LastPass is freemium software. Which means no one can actually look at the source code. That could be a strike against the software for some people. The advantage to this is there is much better documentation and the software remains consistent. When you click on the My LastPass Vault it brings you to a web interface. All of your passwords, credit card data, bank account information and spouses SSN numbers are stored in the cloud. LastPass says they can never see your data because it is encrypted with AES 256 bit encryption and is done locally and then sent to the cloud. I happen to believe they believe their claim but I am not an uber-paranoid person, to begin with. The thing I really like about LastPass is you can have it synced on all your desktop devices fairly easily. With KeePass, you will first need to sync to a cloud to do this. Another neat feature is Offline Access which basically allows you to access your passwords without internet connectivity. With KeePass, it’s not a problem but because LastPass is in the cloud it’s nice to know you can retrieve your data while offline.
As stated above the LastPass desktop shortcut actually brings you to a web page to manage all of your settings. There are much fewer settings here. It is a very streamlined piece of software when compared to KeePass but it still has a lot of the great features KeePass has. The major drawback is you have to pay 12.00 per year to get the professional version. The Professional version allows multifactor authentication and installation on mobile devices. Another possible drawback is the fact that the desktop control panel brings you to a website and performs its spooky action at a distance aka in the cloud. You really have to ask yourself are you ready to keep all of your sensitive data in the cloud using proprietary software that has never been vetted by the security community? Hackers have targeted LastPass’s 256bit AES encryption before but LastPass quickly disclosed all their information and overreacted to the threat. This speaks well for LastPass. Getting hacked is the risk you take when using any cloud based service. Don’t go all anti-cloud just yet. It’s not the clouds fault it’s the executive’s fault. For example, Neiman Marcus’s executive VP Michael Kingston actually told congress that its anti-virus software was virtually useless. It didn’t detect when its credit card systems were being hacked. As a result, the company did not learn of the intrusion until the beginning of January, even though the attacks occurred between July and October. With executives relying on their antivirus solution to provide network security you can be sure that hackers will continue to target the same honey holes they are currently targeting. You can read more about that executive and the Targets hack here if you like. Overall LastPass has stood the test of time and has a good track record of being upfront about their data policies.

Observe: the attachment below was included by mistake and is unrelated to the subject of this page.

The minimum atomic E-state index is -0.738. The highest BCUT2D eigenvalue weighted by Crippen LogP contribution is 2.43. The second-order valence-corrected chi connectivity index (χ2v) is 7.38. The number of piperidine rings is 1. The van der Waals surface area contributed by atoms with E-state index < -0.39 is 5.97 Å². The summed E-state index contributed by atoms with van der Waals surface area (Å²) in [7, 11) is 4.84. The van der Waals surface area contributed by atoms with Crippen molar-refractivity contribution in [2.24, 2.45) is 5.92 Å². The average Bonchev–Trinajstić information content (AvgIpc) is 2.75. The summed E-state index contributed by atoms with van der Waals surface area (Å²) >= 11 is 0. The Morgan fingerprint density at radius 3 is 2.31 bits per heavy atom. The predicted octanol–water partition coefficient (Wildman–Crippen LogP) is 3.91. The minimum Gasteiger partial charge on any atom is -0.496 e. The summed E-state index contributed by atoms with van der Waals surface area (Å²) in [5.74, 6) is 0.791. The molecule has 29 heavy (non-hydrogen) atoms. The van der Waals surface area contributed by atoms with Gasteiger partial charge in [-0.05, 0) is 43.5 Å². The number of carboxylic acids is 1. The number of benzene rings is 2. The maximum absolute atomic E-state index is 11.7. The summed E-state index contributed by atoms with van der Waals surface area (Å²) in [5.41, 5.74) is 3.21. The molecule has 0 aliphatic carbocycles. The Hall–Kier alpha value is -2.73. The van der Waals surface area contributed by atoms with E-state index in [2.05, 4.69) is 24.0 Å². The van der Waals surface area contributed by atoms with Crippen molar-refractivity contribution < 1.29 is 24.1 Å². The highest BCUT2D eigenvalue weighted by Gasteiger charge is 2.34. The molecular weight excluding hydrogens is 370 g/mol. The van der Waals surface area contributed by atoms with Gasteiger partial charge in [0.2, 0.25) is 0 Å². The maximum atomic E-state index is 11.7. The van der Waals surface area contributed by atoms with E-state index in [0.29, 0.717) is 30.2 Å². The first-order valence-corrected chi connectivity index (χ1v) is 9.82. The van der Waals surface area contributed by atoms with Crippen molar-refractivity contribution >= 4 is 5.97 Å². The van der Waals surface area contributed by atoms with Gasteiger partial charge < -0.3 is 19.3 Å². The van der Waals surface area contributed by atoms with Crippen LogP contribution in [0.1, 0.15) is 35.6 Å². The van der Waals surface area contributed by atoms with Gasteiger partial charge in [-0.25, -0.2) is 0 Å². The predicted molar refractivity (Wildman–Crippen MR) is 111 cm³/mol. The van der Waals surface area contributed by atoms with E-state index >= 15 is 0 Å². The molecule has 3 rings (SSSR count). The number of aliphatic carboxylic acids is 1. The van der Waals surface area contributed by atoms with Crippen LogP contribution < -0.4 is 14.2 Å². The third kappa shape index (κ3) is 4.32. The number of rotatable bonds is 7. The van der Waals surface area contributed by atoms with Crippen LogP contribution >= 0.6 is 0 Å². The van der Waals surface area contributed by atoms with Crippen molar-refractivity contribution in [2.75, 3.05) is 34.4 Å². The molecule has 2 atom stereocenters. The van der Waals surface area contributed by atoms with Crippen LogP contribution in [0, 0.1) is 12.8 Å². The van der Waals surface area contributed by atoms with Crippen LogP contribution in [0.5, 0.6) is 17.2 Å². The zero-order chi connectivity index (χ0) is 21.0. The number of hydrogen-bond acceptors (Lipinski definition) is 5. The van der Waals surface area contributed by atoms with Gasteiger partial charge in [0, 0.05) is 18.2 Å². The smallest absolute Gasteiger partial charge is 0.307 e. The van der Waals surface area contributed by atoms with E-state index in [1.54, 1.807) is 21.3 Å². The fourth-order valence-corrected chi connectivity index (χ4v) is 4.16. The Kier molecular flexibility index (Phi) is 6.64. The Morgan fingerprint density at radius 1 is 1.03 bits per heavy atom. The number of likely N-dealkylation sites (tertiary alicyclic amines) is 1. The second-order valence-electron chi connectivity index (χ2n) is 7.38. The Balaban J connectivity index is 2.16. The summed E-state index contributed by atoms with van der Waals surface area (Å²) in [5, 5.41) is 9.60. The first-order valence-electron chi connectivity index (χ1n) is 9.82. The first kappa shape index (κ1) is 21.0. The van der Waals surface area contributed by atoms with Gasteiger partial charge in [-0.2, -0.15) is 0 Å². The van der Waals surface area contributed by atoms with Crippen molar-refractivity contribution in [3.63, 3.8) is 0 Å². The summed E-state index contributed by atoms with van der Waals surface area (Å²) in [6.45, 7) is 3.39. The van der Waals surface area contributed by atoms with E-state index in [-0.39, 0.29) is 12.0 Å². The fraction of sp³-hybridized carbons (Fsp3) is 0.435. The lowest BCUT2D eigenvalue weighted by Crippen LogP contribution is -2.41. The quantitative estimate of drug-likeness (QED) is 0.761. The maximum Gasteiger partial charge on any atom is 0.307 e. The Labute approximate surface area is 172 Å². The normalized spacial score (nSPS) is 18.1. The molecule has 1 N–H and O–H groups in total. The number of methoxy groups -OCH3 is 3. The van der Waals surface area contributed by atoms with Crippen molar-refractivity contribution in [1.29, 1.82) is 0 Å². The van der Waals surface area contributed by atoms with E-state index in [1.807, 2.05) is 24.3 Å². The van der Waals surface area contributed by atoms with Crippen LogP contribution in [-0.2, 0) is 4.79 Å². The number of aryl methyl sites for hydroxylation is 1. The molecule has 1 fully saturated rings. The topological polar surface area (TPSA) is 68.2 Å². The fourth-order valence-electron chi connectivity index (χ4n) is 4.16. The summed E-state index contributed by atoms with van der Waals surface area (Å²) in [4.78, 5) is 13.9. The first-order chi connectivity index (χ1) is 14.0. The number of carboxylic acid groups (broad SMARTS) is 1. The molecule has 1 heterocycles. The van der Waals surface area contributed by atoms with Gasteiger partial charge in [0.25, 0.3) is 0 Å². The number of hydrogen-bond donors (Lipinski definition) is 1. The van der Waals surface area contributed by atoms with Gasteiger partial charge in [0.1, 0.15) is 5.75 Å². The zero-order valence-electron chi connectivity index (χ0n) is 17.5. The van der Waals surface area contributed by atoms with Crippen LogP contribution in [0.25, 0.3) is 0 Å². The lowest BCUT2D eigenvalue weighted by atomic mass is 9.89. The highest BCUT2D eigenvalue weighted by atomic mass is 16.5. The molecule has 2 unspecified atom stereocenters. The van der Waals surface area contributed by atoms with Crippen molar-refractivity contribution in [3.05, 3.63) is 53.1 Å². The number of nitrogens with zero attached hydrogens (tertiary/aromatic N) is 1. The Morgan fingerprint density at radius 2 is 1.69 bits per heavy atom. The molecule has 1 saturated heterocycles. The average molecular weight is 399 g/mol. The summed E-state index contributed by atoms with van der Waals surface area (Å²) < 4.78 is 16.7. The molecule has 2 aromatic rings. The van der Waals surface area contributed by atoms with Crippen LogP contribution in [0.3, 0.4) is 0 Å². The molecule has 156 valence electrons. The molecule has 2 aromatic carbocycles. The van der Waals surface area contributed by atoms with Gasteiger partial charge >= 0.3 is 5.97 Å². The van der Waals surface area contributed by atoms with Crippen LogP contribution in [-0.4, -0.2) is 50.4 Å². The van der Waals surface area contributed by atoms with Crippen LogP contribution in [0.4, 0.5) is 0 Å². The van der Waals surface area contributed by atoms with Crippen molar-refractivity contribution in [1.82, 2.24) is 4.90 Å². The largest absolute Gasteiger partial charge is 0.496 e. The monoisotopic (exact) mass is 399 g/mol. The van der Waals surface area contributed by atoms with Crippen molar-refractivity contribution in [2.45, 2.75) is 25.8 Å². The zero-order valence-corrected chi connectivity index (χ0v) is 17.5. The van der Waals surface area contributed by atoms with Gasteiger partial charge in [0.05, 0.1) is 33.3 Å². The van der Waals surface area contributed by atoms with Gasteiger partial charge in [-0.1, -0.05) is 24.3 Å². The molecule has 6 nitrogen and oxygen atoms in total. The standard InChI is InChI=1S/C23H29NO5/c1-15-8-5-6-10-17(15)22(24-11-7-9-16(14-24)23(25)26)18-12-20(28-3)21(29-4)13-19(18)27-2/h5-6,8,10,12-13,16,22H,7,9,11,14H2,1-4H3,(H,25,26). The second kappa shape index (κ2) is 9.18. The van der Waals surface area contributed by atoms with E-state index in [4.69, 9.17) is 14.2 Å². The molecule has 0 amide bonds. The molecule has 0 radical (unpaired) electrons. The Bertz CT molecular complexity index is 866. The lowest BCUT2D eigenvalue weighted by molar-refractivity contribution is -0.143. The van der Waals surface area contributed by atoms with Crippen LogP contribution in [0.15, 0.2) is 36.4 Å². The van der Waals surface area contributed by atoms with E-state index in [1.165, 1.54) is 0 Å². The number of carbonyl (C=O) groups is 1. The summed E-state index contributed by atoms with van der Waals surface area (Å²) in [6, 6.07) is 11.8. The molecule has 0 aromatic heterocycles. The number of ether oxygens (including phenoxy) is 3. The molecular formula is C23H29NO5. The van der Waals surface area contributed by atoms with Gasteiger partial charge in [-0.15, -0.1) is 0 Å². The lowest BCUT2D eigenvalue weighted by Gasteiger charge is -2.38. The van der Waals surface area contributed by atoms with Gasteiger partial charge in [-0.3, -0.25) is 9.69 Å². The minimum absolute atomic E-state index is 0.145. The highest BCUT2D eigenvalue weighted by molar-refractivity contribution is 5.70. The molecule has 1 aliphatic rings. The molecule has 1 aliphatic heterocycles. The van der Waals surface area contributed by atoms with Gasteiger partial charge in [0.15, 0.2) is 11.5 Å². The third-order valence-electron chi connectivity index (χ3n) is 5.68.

So is LastPass as safe as KeePass if both are set up properly? No, it’s not even close KeePass is the winner hands down. That does not mean LastPass does not have a stellar product and is not a completely viable solution for your password and data management. I would highly recommend going pro for 2-factor authentication to further secure your master passwords and for its support on smartphones and laptops. I purchased LastPass and set it up for my mom. I have also recommended it to some friends that do not have the technical knowledge to implement KeePass effectively. If you are ready to finally secure your passwords and the thought of entering API codes and changing some settings in XML files is new jargon to you then LastPass Pro with 2-factor authentication is the tool for you. Otherwise, go with KeePass.